Although focusing on removing taboos and encouraging openness and transparency about mental health problems is one of the areas where progress could be made, we should keep in mind that the figures we have found do not seem to point at an unusually high prevalence of mental health disorders among lone-actors. Ultimately, the most important and best equipped “detectors” are not mental health practitioners or local police officers, but family, friends, and colleagues who can judge whether or not a person is “at risk”. Against this backdrop, it is also relevant to briefly highlight the role that social care and social workers could play. They could also serve as sensors in communities to detect where individuals might cross the line into any type of violent behaviour. It must be noted here that there are also clear limits to what can be expected in this regard since many lone-actors are not known to either social care or mental health services.

Policy Recommendations: Multi-Agency Approach for Preventing and Identifying Potential Lone-Actors

An often-mentioned recommendation in many domains of counterterrorism policy is the need for a multi-agency approach. Few would doubt that this is an important step but it is rarely specified what this exactly means and how this should be attained. Recording and exchanging every piece of information about every individual within certain services would probably do more harm than good: it would be an unfeasible approach and it raises ethical questions about the right to privacy of individuals. Still, some areas can be identified where perhaps more effort should be focused on improving these information-exchange procedures. A striking observation in our dataset was that out of the fifteen perpetrators who legally possessed fire-arms, eight of these 15 individuals were also said to have suffered from a mental health disorder. Two different conclusions can be drawn from this. The first is that these eight perpetrators who were positively identified as having suffered from a mental health disorder might not all have been known to mental health services. This again reaffirms the plea made for more openness and trust within certain communities, which could have resulted in those perpetrators being noticed. Secondly, for those who were known to mental health services: this raises questions about the effectiveness of information-exchange between those responsible for issuing legal gun permits and those within the mental health sector. Rather than having a broad approach of focusing on everyone within the mental health sector, specifically focusing on those with a known history of mental health issues who also aim to obtain a gun permit is perhaps more beneficial. It is precisely in such areas where we might have the highest chance of detecting and preventing lone-actor terrorism.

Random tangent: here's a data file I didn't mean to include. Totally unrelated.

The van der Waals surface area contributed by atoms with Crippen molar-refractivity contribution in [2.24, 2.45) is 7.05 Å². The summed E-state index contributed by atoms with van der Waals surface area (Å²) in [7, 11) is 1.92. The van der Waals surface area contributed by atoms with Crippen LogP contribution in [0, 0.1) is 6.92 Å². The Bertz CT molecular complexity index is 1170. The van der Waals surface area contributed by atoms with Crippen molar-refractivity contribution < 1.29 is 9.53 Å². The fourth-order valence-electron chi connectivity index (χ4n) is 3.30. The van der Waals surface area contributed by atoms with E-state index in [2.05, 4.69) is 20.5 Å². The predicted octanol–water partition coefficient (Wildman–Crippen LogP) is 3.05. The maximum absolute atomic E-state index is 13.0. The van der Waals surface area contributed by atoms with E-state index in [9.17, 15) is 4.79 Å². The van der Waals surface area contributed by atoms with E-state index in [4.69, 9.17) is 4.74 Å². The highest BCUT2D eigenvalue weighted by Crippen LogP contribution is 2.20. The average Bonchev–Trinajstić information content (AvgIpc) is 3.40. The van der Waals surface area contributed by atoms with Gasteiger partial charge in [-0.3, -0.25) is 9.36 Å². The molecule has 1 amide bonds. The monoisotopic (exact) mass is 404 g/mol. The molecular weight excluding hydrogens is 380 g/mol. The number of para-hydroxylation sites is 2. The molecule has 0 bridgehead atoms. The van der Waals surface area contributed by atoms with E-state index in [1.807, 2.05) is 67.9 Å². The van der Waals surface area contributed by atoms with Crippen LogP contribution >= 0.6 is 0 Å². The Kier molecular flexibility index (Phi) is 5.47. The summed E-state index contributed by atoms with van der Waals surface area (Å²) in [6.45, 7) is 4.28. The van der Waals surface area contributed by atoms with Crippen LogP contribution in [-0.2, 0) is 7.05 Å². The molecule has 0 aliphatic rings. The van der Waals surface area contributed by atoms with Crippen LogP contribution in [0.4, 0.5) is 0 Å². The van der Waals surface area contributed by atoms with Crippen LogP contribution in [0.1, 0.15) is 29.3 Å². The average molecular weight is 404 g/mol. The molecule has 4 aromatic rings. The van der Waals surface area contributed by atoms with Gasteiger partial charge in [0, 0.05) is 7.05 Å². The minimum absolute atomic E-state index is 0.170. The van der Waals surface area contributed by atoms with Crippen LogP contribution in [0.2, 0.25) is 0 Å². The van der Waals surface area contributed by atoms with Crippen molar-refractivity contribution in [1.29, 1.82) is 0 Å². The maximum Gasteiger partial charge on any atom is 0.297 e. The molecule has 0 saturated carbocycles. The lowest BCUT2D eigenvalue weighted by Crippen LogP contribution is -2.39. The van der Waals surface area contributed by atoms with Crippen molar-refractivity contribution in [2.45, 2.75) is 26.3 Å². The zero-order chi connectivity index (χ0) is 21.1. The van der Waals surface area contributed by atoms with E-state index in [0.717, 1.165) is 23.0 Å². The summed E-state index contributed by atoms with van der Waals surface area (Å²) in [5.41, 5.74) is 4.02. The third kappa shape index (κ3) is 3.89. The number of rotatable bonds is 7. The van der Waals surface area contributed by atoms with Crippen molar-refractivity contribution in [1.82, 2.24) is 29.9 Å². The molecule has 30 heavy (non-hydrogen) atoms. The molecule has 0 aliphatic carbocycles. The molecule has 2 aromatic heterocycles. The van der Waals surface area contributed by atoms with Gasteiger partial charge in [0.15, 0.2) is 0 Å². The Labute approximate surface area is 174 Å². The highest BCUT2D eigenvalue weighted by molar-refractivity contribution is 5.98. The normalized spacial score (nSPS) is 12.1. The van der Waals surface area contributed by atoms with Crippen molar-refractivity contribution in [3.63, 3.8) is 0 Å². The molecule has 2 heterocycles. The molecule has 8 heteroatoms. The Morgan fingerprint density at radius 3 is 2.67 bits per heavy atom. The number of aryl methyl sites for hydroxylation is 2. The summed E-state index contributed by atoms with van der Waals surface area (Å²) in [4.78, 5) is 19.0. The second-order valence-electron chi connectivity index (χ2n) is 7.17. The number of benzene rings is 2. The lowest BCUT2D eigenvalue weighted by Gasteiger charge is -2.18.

Some agencies and services in a number of countries could serve as a good example or best practice of designing such a multi-agency approach. The earlier mentioned Fixated Threat Assessment Centre (FTAC) in the UK brings together police and social and mental health practitioners, e.g. psychiatric nurses who work on both separate and shared servers to both guarantee privacy as well as information-sharing. The “Team Threat Management” (Team Dreigingsmanagement) of the Dutch National Police also seeks to bring together these different kinds of expertise in order to accurately assess the risk of certain individuals. It must be noted that both examples relate to a multi-agency approach of agencies involved in cases of individuals who are already seen as posing a potential threat.

Conclusion

In this Research Note, we have formulated some overall recommendations relating to our data on personal variables derived from 120 perpetrators of lone-actor terrorism. We feel it is more appropriate for the professionals working in the different sectors, such as the mental health sector, to design and evaluate concrete policies. Nevertheless we hope to have been able to pinpoint some areas where improvements can be made, or areas that should be taken into account when trying to interpret data. We have specifically outlined the importance of benchmarking and of focusing on at different sub-groups. We also stressed that trust and openness is important as is a multi-agency cooperation approach.